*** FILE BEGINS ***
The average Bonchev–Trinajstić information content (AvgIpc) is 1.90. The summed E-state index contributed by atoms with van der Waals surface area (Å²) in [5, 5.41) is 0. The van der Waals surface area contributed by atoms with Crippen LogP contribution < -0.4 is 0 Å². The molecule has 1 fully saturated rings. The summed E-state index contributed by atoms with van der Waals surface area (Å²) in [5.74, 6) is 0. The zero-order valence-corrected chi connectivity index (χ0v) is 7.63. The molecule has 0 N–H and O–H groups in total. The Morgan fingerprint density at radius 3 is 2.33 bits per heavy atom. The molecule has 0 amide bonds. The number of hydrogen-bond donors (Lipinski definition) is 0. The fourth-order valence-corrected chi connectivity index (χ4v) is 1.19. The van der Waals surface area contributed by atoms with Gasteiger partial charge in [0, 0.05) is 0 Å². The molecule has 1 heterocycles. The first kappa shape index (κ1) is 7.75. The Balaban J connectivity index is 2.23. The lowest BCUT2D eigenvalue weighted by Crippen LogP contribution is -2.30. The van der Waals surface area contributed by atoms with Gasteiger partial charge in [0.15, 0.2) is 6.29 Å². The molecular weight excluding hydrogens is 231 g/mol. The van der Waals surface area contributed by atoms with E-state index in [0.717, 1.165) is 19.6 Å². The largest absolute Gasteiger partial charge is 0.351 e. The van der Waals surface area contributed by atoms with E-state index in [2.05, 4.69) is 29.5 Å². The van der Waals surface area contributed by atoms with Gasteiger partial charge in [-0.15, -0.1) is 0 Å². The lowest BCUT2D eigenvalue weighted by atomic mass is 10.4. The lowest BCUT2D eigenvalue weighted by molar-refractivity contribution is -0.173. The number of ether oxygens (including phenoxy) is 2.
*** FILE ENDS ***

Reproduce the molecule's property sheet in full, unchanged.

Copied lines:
The average Bonchev–Trinajstić information content (AvgIpc) is 1.90. The summed E-state index contributed by atoms with van der Waals surface area (Å²) in [5, 5.41) is 0. The van der Waals surface area contributed by atoms with Crippen LogP contribution < -0.4 is 0 Å². The molecule has 1 fully saturated rings. The summed E-state index contributed by atoms with van der Waals surface area (Å²) in [5.74, 6) is 0. The zero-order valence-corrected chi connectivity index (χ0v) is 7.63. The molecule has 0 N–H and O–H groups in total. The Morgan fingerprint density at radius 3 is 2.33 bits per heavy atom. The molecule has 0 amide bonds. The number of hydrogen-bond donors (Lipinski definition) is 0. The fourth-order valence-corrected chi connectivity index (χ4v) is 1.19. The van der Waals surface area contributed by atoms with Gasteiger partial charge in [0, 0.05) is 0 Å². The molecule has 1 heterocycles. The first kappa shape index (κ1) is 7.75. The Balaban J connectivity index is 2.23. The lowest BCUT2D eigenvalue weighted by Crippen LogP contribution is -2.30. The van der Waals surface area contributed by atoms with Gasteiger partial charge in [0.15, 0.2) is 6.29 Å². The molecular weight excluding hydrogens is 231 g/mol. The van der Waals surface area contributed by atoms with E-state index in [0.717, 1.165) is 19.6 Å². The largest absolute Gasteiger partial charge is 0.351 e. The van der Waals surface area contributed by atoms with E-state index in [2.05, 4.69) is 29.5 Å². The van der Waals surface area contributed by atoms with Gasteiger partial charge in [-0.15, -0.1) is 0 Å². The lowest BCUT2D eigenvalue weighted by atomic mass is 10.4. The lowest BCUT2D eigenvalue weighted by molar-refractivity contribution is -0.173. The number of ether oxygens (including phenoxy) is 2.